Updated: June 15, 2021 2:50:40 pm
Over a month after the Supreme Court was told that the Common Service Centres (CSCs) would be roped in to register the rural population for vaccination on the Co-Win platform, the 3 lakh CSCs account for less than 0.5 per cent of the total number of people who have registered so far.
According to records obtained by The Indian Express, of the 28.5 crore people who had registered for vaccination till June 12, only 14.25 lakh had registered through the CSCs.
Though the total number of registrations done by the CSCs has increased marginally month-on-month, it still highlights the gap between rural and urban India, and raises questions on vaccine equity.
Till May 11, only 54,460 CSCs were active, and they had registered just 1.7 lakh people for vaccination — about 0.1 per cent of the over 17 crore who had registered for vaccination across the country till then.
Explaining the reason for the slow pace of vaccine registrations, a village-level entrepreneur (VLE) operating a CSC in Haryana said: “If we ask people to register for vaccination, they ask us if vaccines are available, and then tell us that they will return when there are vaccines. We have to live with them so we don’t push them much to register”.
Officials from the Ministry of Information and Technology confirmed that the news of vaccine shortage had indeed percolated down to the lowest levels in villages. They were, however, confident of registrations picking up once vaccine supplies are restored.
“Vaccine hesitancy is still a major factor. There are all kinds of myths floating around. The confusion around pricing has more or less gone now with sustained campaigning. But how does one convince people that taking the vaccine will not make them impotent,” said an official. According to the latest data (till June 12), CSCs in Uttar Pradesh reported the highest number of registrations so far. The state, which has one of the highest number of villages, had registered 5,18,422 people on the Co-Win platform, followed by Punjab, which had registered 77,303.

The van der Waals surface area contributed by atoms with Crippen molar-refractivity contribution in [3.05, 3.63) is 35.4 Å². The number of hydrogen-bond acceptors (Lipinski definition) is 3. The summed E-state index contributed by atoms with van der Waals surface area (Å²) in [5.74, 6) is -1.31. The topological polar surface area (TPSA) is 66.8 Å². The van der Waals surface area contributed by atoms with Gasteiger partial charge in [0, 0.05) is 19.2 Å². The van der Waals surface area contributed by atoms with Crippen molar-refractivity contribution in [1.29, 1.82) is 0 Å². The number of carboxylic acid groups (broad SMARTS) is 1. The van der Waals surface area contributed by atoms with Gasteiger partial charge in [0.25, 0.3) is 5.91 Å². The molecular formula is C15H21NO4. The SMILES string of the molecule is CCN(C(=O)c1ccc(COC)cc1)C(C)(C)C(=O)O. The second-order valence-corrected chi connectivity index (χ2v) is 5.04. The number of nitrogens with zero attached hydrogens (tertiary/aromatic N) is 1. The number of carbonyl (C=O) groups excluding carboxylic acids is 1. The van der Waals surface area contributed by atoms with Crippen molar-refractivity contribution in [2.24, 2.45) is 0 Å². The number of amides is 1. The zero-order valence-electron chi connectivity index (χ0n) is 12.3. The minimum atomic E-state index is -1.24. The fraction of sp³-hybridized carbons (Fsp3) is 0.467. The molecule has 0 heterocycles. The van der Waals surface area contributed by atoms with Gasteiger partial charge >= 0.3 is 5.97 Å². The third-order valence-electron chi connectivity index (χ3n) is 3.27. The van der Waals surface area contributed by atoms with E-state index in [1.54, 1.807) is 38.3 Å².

Villages in Union Territories showed further marginalisisation. The CSCs in Andaman and Nicobar Islands, Lakshadweep, Dadra and Nagar Haveli, Daman and Diu, and Ladakh registered only 57, 10, 39, 58 and 68 people respectively.
Smaller states like Goa, Manipur, Meghalaya, Mizoram and Nagaland also fared badly, with their CSCs registering just 165; 1,165; 1,350; 1,258; and 1,582 people respectively. The total number of vaccinations (at least one dose each) in these states was 6.57 lakh, 5.43 lakh, 5.16 lakh, 3.57 lakh and 3.48 lakh respectively.
The CSCs, run and managed by the IT Ministry, are seen as critical nodes in the government’s efforts to bridge the rural-urban digital divide. These gram-panchayat and village-level outposts often help residents with digital services like applying for Aadhaar card, passport, permanent account number (PAN) card, or opening of bank accounts. Apart from these services, roughly 1.4 lakh of the active CSCs have also received permissions to start operations as grameen e-stores, thereby allowing them to place orders to big fast moving consumer goods companies directly.